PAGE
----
Victory 4X4 Blitz Rock Sliders Install
Victory 4X4 Blitz Rock Sliders: Install Overview + Comparison to ARTEC Rock Sliders For 5th Gen 4Runner
If you have been following along on my 4Runner build, then you’ve already heard about Victory 4X4.
If not, here’s an overview of my build so far:
- Victory 4X4 Blitz Front Bumper Install and then also the Review
- Victory 4X4 Skid Plates
- Center Console MOLLE Panel
Why Choose Victory 4X4?
For this install, I am going to be covering one of the two options from Victory 4X4 for 4Runner Rock Sliders, the “Blitz” Series.
When I was shopping for my 4Runner I have a particular style and need that I wanted for my Build, that not everyone may want for theirs.
The main rock slider features I needed:
- Protect my vehicle from damage and allow me to fully weight the sliders if needed
- Add a step for my little ones and wife to get into the 4Runner… Safely.
I added ‘safely’ because many of the sliders out there have step options. However, many of them can create hazards such as gaps for careless little feet or high heel shoes. And no, I don’t wear high heel shoes (all the time), but the 4Runner is a daily driver, and if my wife is wearing them, I want her to be able to get in and out easily and safely.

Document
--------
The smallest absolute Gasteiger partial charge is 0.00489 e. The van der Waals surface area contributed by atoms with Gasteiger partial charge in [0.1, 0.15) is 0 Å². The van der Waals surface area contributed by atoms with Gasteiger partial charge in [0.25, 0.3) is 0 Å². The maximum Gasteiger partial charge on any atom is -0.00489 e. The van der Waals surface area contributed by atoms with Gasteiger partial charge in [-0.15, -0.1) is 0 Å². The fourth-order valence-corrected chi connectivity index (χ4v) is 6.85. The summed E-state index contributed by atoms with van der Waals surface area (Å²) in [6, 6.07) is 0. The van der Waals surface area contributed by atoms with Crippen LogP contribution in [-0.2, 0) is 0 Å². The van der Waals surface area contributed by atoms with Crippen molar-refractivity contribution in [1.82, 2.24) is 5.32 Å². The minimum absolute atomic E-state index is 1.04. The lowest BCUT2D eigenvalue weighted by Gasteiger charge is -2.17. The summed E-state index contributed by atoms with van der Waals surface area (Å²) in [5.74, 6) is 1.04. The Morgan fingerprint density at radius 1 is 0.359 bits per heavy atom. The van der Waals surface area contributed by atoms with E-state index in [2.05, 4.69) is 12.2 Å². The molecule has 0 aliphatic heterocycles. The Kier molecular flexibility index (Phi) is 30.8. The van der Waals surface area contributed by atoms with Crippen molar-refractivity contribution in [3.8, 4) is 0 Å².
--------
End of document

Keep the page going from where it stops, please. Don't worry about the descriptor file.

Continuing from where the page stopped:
So with these two factors, there are only a handful of options out there.
Victory 4X4 Blitz vs 5G ARTEC Rock Sliders
My final two competitors were the Blitz and 5G Rock Sliders from ARTEC.
By the title of this article you could tell which one I picked, but here is why. They are the same price, which in the market, this category is very competitive. They both are extremely beefy units and have a solid top plate step. But the differences are what set them apart.